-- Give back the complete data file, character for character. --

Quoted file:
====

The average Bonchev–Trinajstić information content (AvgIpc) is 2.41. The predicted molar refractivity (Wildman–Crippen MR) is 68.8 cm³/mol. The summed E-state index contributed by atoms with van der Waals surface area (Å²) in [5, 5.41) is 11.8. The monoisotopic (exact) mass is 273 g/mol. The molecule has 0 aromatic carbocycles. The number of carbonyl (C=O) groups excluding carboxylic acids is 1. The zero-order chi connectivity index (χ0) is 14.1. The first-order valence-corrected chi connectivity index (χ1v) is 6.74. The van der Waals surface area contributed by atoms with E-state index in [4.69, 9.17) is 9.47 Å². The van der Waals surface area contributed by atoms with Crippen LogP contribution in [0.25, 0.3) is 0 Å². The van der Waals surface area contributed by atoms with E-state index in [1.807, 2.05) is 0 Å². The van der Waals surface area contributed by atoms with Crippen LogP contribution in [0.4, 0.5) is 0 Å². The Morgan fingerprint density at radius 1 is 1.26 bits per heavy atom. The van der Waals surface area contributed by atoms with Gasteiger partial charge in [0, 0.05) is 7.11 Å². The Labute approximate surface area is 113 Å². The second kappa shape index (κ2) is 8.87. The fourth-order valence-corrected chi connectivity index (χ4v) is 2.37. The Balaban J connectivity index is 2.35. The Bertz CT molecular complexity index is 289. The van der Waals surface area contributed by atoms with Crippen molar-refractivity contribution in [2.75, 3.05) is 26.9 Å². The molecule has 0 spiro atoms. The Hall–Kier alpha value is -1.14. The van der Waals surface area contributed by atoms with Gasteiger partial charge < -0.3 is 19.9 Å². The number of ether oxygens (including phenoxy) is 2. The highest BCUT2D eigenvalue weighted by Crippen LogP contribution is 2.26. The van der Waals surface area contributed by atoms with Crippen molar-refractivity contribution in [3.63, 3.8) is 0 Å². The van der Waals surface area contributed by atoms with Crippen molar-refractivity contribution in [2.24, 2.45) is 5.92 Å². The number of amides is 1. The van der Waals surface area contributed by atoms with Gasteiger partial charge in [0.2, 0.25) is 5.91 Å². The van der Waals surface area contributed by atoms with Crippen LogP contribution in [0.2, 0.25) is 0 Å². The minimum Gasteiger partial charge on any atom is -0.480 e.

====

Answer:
The average Bonchev–Trinajstić information content (AvgIpc) is 2.41. The predicted molar refractivity (Wildman–Crippen MR) is 68.8 cm³/mol. The summed E-state index contributed by atoms with van der Waals surface area (Å²) in [5, 5.41) is 11.8. The monoisotopic (exact) mass is 273 g/mol. The molecule has 0 aromatic carbocycles. The number of carbonyl (C=O) groups excluding carboxylic acids is 1. The zero-order chi connectivity index (χ0) is 14.1. The first-order valence-corrected chi connectivity index (χ1v) is 6.74. The van der Waals surface area contributed by atoms with E-state index in [4.69, 9.17) is 9.47 Å². The van der Waals surface area contributed by atoms with Crippen LogP contribution in [0.25, 0.3) is 0 Å². The van der Waals surface area contributed by atoms with E-state index in [1.807, 2.05) is 0 Å². The van der Waals surface area contributed by atoms with Crippen LogP contribution in [0.4, 0.5) is 0 Å². The Morgan fingerprint density at radius 1 is 1.26 bits per heavy atom. The van der Waals surface area contributed by atoms with Gasteiger partial charge in [0, 0.05) is 7.11 Å². The Labute approximate surface area is 113 Å². The second kappa shape index (κ2) is 8.87. The fourth-order valence-corrected chi connectivity index (χ4v) is 2.37. The Balaban J connectivity index is 2.35. The Bertz CT molecular complexity index is 289. The van der Waals surface area contributed by atoms with Crippen molar-refractivity contribution in [2.75, 3.05) is 26.9 Å². The molecule has 0 spiro atoms. The Hall–Kier alpha value is -1.14. The van der Waals surface area contributed by atoms with Gasteiger partial charge < -0.3 is 19.9 Å². The number of ether oxygens (including phenoxy) is 2. The highest BCUT2D eigenvalue weighted by Crippen LogP contribution is 2.26. The van der Waals surface area contributed by atoms with Crippen molar-refractivity contribution in [3.63, 3.8) is 0 Å². The van der Waals surface area contributed by atoms with Crippen molar-refractivity contribution in [2.24, 2.45) is 5.92 Å². The number of amides is 1. The van der Waals surface area contributed by atoms with Gasteiger partial charge in [0.2, 0.25) is 5.91 Å². The van der Waals surface area contributed by atoms with Crippen LogP contribution in [0.2, 0.25) is 0 Å². The minimum Gasteiger partial charge on any atom is -0.480 e.